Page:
Archive for July, 2011

Pixazza rebrands as Luminate, looking to make images more interactive

July 27th, 2011

The company formerly known as Pixazza has rebranded as Luminate and they’re launching a new platform today that changes what you think of when you hear the word “images.” Instead of being static photos, Luminate turns images into mini applications.

“Images are the center of the Web,” Bob Lisbonne, the company’s CEO, told USA Today. “But until now, they didn’t do anything. “We want to put little apps at the bottom of the image, so that there’s interactivity, there’s information, there’s functionality…behind every image you see online.”

So how does it work? When a user mouses over an image, they’re given a number of ways they can interact with it, such as shopping, sharing, commenting and navigating. For example, using the image above, when a user clicks on the Luminate icon in the corner of an image he or she is given options to see more details about the dress in the image, including links on where to buy it:

You can also share directly with friends via social networks; find out stats about athletes within photos; there are links to related info online; users can tag images based on geography and more.

The ability to layer product data onto images is not new, but Luminate promises a streamlined, simple process with a very reach feature set.

The company has racked up 4,000 publishers who now use the technology, including US Weekly, Hearst Digital Media and Access Hollywood. In addition, Luminate delivers ads seen by more than 150 million unique users per month — triple the numbers the company saw at the start of 2011. The new platform is expected to deliver even larger audiences across categories such as commerce, information, social, organization, advertising, navigation, public service and presentation.

Luminate has raised nearly $20 million in funding and competitors include Stipple, Image Space Media, GumGum and others.

Google News adds badges to identify content you engage with most

July 15th, 2011

I typically associate badges with anything that is gamified, Foursquare being the best and most famous example of using badges to reward someone unlocks an achievement.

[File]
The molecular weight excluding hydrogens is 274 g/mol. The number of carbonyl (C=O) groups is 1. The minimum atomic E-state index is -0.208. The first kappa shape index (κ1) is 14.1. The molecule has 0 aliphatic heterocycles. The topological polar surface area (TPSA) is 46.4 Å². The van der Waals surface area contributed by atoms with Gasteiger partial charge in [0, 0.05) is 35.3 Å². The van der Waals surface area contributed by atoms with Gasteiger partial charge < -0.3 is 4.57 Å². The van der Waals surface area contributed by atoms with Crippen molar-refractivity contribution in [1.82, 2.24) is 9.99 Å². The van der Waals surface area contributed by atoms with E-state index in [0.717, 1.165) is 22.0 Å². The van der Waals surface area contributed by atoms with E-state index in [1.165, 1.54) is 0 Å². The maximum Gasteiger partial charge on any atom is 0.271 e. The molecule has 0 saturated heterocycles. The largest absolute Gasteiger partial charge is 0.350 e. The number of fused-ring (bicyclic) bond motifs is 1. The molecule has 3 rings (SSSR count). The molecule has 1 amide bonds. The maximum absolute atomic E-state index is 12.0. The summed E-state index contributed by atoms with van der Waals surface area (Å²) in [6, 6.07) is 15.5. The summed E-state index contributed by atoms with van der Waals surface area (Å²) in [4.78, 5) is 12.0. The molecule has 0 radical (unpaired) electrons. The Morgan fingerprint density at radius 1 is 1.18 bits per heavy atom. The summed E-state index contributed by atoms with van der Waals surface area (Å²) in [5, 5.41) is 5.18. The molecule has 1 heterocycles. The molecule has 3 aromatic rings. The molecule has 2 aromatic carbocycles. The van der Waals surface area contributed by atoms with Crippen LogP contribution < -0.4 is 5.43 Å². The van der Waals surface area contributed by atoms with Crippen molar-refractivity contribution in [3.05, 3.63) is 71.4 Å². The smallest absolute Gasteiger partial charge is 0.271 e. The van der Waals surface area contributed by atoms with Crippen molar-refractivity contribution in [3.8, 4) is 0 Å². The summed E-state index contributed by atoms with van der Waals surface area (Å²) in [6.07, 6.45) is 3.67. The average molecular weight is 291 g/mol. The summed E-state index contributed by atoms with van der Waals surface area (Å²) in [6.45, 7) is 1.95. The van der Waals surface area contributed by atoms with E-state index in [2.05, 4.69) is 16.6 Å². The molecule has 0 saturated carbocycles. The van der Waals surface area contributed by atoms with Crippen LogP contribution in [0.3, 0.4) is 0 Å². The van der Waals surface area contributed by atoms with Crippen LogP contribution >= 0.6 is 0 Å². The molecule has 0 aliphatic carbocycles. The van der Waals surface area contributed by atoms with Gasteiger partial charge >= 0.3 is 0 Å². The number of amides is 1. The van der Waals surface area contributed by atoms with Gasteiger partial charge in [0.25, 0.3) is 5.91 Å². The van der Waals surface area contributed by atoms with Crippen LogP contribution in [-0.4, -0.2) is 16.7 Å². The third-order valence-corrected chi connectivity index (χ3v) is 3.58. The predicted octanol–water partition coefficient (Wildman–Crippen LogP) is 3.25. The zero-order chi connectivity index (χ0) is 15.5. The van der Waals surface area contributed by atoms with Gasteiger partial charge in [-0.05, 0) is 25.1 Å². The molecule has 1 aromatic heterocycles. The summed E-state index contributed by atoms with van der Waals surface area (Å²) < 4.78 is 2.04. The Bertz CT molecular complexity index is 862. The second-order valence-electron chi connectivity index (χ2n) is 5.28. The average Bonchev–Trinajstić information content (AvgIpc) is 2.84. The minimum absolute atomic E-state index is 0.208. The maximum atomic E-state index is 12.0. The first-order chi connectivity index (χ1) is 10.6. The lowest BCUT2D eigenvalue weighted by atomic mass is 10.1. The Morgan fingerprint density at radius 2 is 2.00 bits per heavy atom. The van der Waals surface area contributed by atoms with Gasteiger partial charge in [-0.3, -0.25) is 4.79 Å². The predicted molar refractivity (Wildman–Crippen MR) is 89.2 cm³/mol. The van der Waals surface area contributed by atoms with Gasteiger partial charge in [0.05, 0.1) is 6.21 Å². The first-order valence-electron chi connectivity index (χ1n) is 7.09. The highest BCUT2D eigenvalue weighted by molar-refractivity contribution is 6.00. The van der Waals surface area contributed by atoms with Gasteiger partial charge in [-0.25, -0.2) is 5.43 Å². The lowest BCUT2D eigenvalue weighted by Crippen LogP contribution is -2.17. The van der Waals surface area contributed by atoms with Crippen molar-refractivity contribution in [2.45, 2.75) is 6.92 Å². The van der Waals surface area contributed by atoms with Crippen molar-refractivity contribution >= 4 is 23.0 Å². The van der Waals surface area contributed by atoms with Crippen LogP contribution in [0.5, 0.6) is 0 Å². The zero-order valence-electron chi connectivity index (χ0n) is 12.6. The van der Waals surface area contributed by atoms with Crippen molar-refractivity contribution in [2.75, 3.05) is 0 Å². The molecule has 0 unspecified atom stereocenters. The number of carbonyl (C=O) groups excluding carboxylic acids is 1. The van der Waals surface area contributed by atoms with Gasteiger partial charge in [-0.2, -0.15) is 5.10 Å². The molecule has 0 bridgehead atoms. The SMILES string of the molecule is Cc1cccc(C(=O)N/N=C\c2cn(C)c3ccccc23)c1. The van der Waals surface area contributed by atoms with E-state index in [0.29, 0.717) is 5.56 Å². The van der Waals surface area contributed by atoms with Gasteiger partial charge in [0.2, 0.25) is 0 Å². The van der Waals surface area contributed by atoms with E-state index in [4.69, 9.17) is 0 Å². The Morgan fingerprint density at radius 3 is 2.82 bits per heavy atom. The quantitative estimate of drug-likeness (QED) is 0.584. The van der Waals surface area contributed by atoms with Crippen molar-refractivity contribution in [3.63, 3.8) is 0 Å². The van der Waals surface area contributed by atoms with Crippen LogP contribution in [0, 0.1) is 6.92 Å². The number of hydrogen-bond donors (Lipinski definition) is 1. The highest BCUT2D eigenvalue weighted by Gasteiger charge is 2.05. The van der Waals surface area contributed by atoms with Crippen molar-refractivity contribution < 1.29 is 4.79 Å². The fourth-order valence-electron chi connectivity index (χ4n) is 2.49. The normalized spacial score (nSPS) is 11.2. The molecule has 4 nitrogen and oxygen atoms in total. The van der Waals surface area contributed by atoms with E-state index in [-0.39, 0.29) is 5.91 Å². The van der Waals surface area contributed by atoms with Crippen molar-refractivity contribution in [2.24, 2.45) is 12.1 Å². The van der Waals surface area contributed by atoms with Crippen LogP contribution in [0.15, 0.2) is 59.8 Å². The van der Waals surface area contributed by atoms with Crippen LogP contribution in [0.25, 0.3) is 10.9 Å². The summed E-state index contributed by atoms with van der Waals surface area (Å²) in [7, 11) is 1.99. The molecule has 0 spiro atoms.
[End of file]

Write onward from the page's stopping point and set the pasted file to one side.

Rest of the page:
But as of yesterday in the U.S., Google has added badges to its Google News service. The badges are designed to help you keep track of what type of content you engage with most, and what you most often click-through to read.

Take politics for example: If you continue to visit Google News and consume politics content, you’ll earn a badge related to that. The more content you read related to that topic, the higher level badge you’ll receive. Badges start at a bronze level and then move up to silver, gold, platinum and ultimate. Google says it has more than 500 badges available for almost any interest. Here is a sample:

Google News badges

As you earn more badges, they begin to show up on your Google News page and you can then use those badges to create sections related to specific content.

Badges are private by default, but you can share them with friends and use the +1 features. To get started with badges, Google says you need to visit Google News from a signed-in account with web history enabled and then visit this page on the Help Center for instructions. Google says this is just the first step of what is possible with badges.

I applaud the effort to be different, and think it could definitely help people create sections that curate content based on their interest. Readers may unconsciously know they have an addiction to Harry Potter stories, but once the badge pops up it may be a more direct confirmation. The ability to create sections on the fly based on interest, is also great.

That said, I don’t think this is a huge step forward, either. People will always drill-down into a site to find content they want or they will use a search function to get it. While the badges are good reminders and direct links to find content we want and like, I don’t think they’re much different than simply bookmarking a section you’re interested in.